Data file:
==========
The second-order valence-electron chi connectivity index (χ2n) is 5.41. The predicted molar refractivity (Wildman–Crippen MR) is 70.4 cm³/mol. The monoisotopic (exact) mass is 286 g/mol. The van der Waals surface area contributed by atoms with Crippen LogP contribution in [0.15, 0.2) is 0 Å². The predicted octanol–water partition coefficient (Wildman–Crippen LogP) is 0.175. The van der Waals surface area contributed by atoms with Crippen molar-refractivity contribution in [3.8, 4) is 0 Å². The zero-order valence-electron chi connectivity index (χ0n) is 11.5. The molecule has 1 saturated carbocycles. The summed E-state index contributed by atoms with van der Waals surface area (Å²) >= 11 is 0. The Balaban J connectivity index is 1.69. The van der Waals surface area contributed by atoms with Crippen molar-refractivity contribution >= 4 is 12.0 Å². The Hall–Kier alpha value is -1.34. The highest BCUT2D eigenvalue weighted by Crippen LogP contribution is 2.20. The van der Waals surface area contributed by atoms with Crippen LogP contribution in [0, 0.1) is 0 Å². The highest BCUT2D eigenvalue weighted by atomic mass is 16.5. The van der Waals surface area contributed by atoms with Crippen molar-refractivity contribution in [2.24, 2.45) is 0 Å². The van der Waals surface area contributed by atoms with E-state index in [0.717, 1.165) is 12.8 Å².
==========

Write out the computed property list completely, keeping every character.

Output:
The second-order valence-electron chi connectivity index (χ2n) is 5.41. The predicted molar refractivity (Wildman–Crippen MR) is 70.4 cm³/mol. The monoisotopic (exact) mass is 286 g/mol. The van der Waals surface area contributed by atoms with Crippen LogP contribution in [0.15, 0.2) is 0 Å². The predicted octanol–water partition coefficient (Wildman–Crippen LogP) is 0.175. The van der Waals surface area contributed by atoms with Crippen molar-refractivity contribution in [3.8, 4) is 0 Å². The zero-order valence-electron chi connectivity index (χ0n) is 11.5. The molecule has 1 saturated carbocycles. The summed E-state index contributed by atoms with van der Waals surface area (Å²) >= 11 is 0. The Balaban J connectivity index is 1.69. The van der Waals surface area contributed by atoms with Crippen molar-refractivity contribution >= 4 is 12.0 Å². The Hall–Kier alpha value is -1.34. The highest BCUT2D eigenvalue weighted by Crippen LogP contribution is 2.20. The van der Waals surface area contributed by atoms with Crippen LogP contribution in [0, 0.1) is 0 Å². The highest BCUT2D eigenvalue weighted by atomic mass is 16.5. The van der Waals surface area contributed by atoms with Crippen molar-refractivity contribution in [2.24, 2.45) is 0 Å². The van der Waals surface area contributed by atoms with E-state index in [0.717, 1.165) is 12.8 Å².